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How is Genocide Presented in The Boys in Striped Pyjamas and Hitel Rwanda

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Introduction

How is the theme of genocide presented in Hotel Rwanda and The Boy in Striped Pyjamas? The Official Oxford English dictionary defines genocide as the `deliberate killing of a very large number of people from a particular ethnic group or nation.' It also is said as a holocaust. Holocaust is the great or complete devastation or destruction or any mass slaughter or reckless destruction of life and it is normally referred to the genocide of the Jews that happened during the period of 1939 to 1945. The two genocide we are focusing on are the genocide of the Jews during the second world war and the Rwandan genocide of the Tutsi's in 1994. Directed by Terry George in Hotel Rwanda and Mark Herman in The Boy in Stripe Pyjamas, they have a similarity between the films they are both rated a 12 year old. Instead of recreating the horrors of genocide in both films they use the naivety of a boy and the hope of survival to present the story mentally. The difference between the films is the fact that one is a fictional representation of a real event and another one is a true story recreated. The effect of this is to compare the feelings of someone who actually been through a genocide and someone who have not been through this. ...read more.

Middle

This is to make the audience value life and learn to respect and look after it, but also gives peaks of tension throughout the film, and making your terrified, yet so wanting to see the ending. At the end of the film, when the guerilla force is shown the rebels of the Rwandan Patriotic Front (RPF) they are rescuers. They are disciplined and organised. They kept a tidy United Nations camp safety behind their lines. They don't kill nurses and charity workers or orphaned children, and in the film: they reconnect children to their families and gives them hope to live on. But the RPF were equally dehumanizing and vicious, but the film does not tell us this, both sides were fighting to wipe out their enemy, not to protect their kind. The theme of genocide is presented to you so it doesn't visually tell you the story they do that mentally. They paint you a picture throughout the film, the rapidly descending darkness and bloodshed, but of course the glimmer of hope remains above it, the hope is Paul Rusesabagina (Played by Don Cheadle). He shines like a angel, throughout the film over 1200 refugees relied on him, when they have no where to go, he harbours them, when they have nothing to eat, they trust him to bring food back from the Interahamwe camp, when they need to bribe for protection, they gave him all their money to bribe for protection and police. ...read more.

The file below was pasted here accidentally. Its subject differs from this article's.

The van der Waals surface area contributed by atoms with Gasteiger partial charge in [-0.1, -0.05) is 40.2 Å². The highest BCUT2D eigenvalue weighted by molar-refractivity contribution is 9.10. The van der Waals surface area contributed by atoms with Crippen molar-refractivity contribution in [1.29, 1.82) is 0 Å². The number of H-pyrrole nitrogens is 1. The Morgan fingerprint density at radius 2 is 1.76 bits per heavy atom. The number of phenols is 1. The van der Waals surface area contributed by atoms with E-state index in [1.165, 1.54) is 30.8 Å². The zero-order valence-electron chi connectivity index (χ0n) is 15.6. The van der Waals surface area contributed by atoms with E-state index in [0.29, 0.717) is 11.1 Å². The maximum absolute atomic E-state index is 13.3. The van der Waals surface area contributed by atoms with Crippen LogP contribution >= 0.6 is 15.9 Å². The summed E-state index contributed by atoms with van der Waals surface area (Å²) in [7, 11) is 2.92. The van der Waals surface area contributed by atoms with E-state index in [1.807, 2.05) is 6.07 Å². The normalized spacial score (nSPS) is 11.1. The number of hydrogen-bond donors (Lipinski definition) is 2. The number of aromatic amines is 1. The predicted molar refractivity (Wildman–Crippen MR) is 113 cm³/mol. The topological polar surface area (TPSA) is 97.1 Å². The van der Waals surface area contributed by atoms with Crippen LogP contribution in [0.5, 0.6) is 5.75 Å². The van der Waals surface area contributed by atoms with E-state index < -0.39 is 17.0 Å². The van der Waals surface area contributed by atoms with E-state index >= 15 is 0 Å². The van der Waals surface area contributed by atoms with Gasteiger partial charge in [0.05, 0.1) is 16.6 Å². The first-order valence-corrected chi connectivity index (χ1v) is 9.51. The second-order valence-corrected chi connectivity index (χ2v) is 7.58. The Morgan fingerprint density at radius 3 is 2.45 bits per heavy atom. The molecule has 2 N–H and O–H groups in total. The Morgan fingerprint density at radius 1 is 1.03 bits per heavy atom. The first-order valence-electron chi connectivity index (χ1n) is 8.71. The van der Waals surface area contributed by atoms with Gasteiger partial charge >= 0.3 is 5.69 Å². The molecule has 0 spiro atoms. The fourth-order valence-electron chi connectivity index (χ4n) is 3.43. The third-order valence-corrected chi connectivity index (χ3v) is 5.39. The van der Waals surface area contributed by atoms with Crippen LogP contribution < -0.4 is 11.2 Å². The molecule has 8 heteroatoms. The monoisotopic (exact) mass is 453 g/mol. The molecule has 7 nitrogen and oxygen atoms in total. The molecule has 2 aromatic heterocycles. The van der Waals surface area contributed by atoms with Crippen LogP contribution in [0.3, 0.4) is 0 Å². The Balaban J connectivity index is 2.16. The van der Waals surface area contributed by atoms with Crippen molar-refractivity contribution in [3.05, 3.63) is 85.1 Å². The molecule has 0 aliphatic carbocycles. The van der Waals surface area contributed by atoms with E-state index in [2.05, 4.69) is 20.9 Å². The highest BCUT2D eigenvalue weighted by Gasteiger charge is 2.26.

Conclusion

Another part in Hotel Rwanda is when a Hutu extremist climbs into the truck deporting Tutsi's away; they camera angle zooms in close to Paul's wife showing her fear and paralysed to do anything while being threatened by a machete. Although both these film portrayed a incredible sadness to them and a bit of blood, they are rated 12 because it doesn't actually show use anyone in the process of getting killed. Both of the ending is different from one and another. In The Boy in The Striped Pyjamas it ended with despair and hopeless but in Hotel Rwanda it ended with sadness yet hidden there is a spark of hope and happiness. At the beginning of Hotel Rwanda it start with a black screen and a voice of terror speaking, and in The boy in the Striped pyjamas it start with the theme of child's innocence, both films started and ended dramatically different, creating a contrast. In conclusion I think Hotel Rwanda left a more distinctive image with me, as the sadness and hope sticks in my mind especially after they created this effect of hope rising and quickly distinguishing alot of times over a short time. The scenes in Hotel Rwanda that stands out is firstly the scene where he saw the bodies piled across the road and the what's happening outside of the Hotel when they left to go to collect provisions. ...read more.

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